If we look more closely at what LOC represents we see there is a fundamental misassumption. For sizing and estimation purposes it does not actually mean "Line of Code." Let me explain. Some estimation methods allow you to calculate a "productivity rate." This is the average rate at which the sizing metric is created, which is derived by dividing the total system size by the total effort. Using LOC, this unit would be LOC per staff month. If we then determine which phase of the life cycle is most productive by dividing the total size by the effort expended in that phase, it sometimes turns out that the most productive phase is project management and the least productive is programming due to the high effort in that phase. Clearly this is bogus, since the only phase that actually produces LOC is the programming phase. LOC is an indicator of system size, but it is not the system size. In fact, if we consider the activity as knowledge acquisition rather than transcribing LOC, it is entirely possible that programming would be less efficient than planning at uncovering systems knowledge.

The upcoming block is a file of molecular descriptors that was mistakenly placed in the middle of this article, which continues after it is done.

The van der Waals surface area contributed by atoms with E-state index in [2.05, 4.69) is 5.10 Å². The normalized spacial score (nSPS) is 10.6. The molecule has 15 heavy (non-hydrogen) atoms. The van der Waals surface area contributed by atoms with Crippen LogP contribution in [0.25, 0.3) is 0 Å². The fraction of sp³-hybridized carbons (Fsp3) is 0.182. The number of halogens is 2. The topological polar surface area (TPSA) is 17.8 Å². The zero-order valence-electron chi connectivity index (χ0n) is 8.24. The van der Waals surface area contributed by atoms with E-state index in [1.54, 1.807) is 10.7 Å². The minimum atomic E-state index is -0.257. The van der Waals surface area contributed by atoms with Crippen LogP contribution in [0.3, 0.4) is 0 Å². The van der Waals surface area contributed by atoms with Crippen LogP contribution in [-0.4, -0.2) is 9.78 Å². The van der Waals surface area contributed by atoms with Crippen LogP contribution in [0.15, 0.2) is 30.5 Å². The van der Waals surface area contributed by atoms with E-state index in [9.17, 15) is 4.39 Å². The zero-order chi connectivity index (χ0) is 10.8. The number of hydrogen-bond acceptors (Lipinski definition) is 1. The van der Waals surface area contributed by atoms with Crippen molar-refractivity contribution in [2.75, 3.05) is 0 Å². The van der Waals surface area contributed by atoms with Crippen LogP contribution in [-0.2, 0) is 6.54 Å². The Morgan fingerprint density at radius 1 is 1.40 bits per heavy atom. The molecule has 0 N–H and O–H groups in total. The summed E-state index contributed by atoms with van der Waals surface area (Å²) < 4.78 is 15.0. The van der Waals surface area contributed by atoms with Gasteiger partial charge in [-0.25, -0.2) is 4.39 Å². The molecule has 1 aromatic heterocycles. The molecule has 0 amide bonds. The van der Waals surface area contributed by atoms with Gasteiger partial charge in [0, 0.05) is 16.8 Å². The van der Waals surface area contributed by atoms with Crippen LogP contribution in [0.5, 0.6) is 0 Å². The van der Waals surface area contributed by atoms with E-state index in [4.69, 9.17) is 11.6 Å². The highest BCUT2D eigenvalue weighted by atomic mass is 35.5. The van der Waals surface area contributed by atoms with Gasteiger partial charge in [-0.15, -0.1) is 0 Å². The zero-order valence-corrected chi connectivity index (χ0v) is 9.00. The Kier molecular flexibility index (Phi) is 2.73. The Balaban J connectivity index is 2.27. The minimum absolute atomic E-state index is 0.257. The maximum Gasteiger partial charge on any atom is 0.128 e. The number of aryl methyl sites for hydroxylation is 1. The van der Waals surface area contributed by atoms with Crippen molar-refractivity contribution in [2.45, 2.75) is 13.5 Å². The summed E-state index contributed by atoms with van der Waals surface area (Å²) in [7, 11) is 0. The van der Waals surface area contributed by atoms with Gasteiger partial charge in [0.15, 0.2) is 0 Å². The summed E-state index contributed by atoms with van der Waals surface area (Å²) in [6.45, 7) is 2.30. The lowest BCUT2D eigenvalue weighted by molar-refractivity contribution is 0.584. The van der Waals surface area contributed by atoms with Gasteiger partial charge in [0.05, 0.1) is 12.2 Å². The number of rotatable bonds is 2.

Another indicator of the true nature of LOC is the way we count them. A company I work with created a voluminous book just on how to count LOC: ignore comments, one source statement per line (what about Lisp?), don't count test code (say for stubs), only count the invocation of reused code, and so forth. The question is why? Why don't we count comments or test code? If we need comments or need test code, why should they be left out? The usual response to this is "they are not included in the final product delivered to the customer." But so what? Comments require work, in a manner similar to actual LOC. If we need to write test code, we need to write it just as we need to write the final code. Anyway, what if we write executable code that doesn't work, is redundant, or is written to support a future release that this customer will not use. Why do we count those?

Back to Top

Fully Burdened LOC